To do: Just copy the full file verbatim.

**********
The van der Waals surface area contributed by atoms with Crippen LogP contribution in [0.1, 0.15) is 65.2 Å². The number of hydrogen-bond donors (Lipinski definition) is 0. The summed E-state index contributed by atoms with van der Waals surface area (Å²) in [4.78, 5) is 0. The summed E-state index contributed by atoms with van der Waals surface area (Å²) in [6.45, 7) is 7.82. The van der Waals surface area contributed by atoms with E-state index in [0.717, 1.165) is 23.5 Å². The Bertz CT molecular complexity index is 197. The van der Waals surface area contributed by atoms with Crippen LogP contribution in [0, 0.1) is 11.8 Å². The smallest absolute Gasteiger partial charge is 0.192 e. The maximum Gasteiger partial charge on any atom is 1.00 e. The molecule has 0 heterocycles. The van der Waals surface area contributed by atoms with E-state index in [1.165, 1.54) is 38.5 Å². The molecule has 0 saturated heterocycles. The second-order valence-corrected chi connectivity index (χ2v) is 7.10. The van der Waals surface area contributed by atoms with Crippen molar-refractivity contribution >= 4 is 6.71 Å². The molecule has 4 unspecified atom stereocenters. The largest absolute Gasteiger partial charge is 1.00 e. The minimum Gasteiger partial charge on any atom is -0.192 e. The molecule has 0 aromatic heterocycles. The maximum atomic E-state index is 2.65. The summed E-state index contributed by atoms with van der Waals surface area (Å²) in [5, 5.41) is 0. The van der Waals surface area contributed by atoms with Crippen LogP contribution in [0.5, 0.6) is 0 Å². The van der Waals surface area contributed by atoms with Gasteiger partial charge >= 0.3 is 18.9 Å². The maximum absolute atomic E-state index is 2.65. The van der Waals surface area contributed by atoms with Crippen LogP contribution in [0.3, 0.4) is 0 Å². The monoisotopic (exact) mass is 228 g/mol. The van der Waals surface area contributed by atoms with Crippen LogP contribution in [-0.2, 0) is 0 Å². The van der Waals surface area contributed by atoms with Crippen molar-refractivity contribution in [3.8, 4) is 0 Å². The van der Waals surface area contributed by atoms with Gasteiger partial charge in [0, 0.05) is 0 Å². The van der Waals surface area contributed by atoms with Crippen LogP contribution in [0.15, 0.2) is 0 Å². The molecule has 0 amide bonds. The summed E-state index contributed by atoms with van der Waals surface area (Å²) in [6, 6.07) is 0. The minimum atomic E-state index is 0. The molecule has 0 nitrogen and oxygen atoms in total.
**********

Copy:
The van der Waals surface area contributed by atoms with Crippen LogP contribution in [0.1, 0.15) is 65.2 Å². The number of hydrogen-bond donors (Lipinski definition) is 0. The summed E-state index contributed by atoms with van der Waals surface area (Å²) in [4.78, 5) is 0. The summed E-state index contributed by atoms with van der Waals surface area (Å²) in [6.45, 7) is 7.82. The van der Waals surface area contributed by atoms with E-state index in [0.717, 1.165) is 23.5 Å². The Bertz CT molecular complexity index is 197. The van der Waals surface area contributed by atoms with Crippen LogP contribution in [0, 0.1) is 11.8 Å². The smallest absolute Gasteiger partial charge is 0.192 e. The maximum Gasteiger partial charge on any atom is 1.00 e. The molecule has 0 heterocycles. The van der Waals surface area contributed by atoms with E-state index in [1.165, 1.54) is 38.5 Å². The molecule has 0 saturated heterocycles. The second-order valence-corrected chi connectivity index (χ2v) is 7.10. The van der Waals surface area contributed by atoms with Crippen molar-refractivity contribution >= 4 is 6.71 Å². The molecule has 4 unspecified atom stereocenters. The largest absolute Gasteiger partial charge is 1.00 e. The minimum Gasteiger partial charge on any atom is -0.192 e. The molecule has 0 aromatic heterocycles. The maximum atomic E-state index is 2.65. The summed E-state index contributed by atoms with van der Waals surface area (Å²) in [5, 5.41) is 0. The van der Waals surface area contributed by atoms with Crippen LogP contribution in [0.5, 0.6) is 0 Å². The van der Waals surface area contributed by atoms with Gasteiger partial charge >= 0.3 is 18.9 Å². The maximum absolute atomic E-state index is 2.65. The van der Waals surface area contributed by atoms with Crippen LogP contribution in [0.3, 0.4) is 0 Å². The monoisotopic (exact) mass is 228 g/mol. The van der Waals surface area contributed by atoms with Crippen LogP contribution in [-0.2, 0) is 0 Å². The van der Waals surface area contributed by atoms with Crippen molar-refractivity contribution in [3.8, 4) is 0 Å². The van der Waals surface area contributed by atoms with Gasteiger partial charge in [0, 0.05) is 0 Å². The van der Waals surface area contributed by atoms with Crippen LogP contribution in [0.15, 0.2) is 0 Å². The molecule has 0 amide bonds. The summed E-state index contributed by atoms with van der Waals surface area (Å²) in [6, 6.07) is 0. The minimum atomic E-state index is 0. The molecule has 0 nitrogen and oxygen atoms in total.